|Interesting novel. Felt much less standalone than The Alloy of Law – I’ve read that Brandon originally intended Alloy as a standalone, then decided to follow it up with a trilogy, and Shadows of Self definitely feels more like “first in a connected trilogy” than “sequel to The Alloy of Law in the same vein”. Nonetheless, the character, plot, and worldbuilding work established in The Alloy of Law is deftly followed up on.
The worldbuilding really is strong here. I find the characters likable, but much less compelling than those in the first Mistborn trilogy. The fact that this wasn’t a planned series (originally Brandon just planned the original Mistborn trilogy, a modern-day trilogy, then a space-age trilogy) in Brandon’s master plan, might explain this to some extent. Wax is a strong character, but the arcs for everyone else feel just functional a lot of the time.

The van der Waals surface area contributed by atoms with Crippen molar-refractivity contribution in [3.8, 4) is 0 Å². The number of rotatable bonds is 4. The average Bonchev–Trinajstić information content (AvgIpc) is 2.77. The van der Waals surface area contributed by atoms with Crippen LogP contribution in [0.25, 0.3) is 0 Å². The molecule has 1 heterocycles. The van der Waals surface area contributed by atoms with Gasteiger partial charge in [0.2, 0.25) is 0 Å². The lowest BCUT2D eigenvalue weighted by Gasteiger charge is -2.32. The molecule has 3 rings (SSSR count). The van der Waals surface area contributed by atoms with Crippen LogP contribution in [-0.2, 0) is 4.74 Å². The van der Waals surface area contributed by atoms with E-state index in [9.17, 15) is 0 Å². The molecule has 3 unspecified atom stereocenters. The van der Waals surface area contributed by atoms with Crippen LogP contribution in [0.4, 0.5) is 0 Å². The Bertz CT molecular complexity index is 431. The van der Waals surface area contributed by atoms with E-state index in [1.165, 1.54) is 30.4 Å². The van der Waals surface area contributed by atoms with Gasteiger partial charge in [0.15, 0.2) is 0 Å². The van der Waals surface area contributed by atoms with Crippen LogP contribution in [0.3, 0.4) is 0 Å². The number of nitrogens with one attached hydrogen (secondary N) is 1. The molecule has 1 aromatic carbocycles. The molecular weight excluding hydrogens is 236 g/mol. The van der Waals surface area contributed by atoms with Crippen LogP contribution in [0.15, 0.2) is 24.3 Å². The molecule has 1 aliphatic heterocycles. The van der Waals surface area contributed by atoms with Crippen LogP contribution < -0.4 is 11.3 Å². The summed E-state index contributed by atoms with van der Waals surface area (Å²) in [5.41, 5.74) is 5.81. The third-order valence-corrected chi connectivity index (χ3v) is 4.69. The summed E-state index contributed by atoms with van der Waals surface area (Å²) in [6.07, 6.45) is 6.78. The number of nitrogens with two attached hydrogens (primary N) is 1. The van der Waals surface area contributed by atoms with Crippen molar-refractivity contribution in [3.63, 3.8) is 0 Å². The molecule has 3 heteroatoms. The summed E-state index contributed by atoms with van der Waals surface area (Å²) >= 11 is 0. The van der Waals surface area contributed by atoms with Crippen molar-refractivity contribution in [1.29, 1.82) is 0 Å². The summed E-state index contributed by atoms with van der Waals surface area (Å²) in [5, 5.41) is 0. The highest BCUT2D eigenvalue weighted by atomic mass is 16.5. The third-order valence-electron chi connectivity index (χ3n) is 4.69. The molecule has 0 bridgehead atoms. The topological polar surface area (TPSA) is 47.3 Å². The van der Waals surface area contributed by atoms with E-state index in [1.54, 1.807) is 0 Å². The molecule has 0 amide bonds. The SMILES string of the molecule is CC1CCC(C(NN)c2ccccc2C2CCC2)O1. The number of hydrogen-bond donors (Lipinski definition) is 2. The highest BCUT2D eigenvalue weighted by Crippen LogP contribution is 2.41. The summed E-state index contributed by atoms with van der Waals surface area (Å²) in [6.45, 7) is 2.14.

The story in this one worked really, really well for me. It tied together really well, and had a lot more depth than the story in Alloy. It was interesting both in terms of worldbuilding, character work for Wax, and the mechanics of the plot itself.
The humour is very hit and miss, but the darkness inherent to a lot of the characters, story, and world was embraced here. I feel like the Mistborn books work better at this sort of tone, rather than the lighter tone of Alloy (although I really liked Alloy).
I give it four Pathian earrings, and a shoulder to cry on.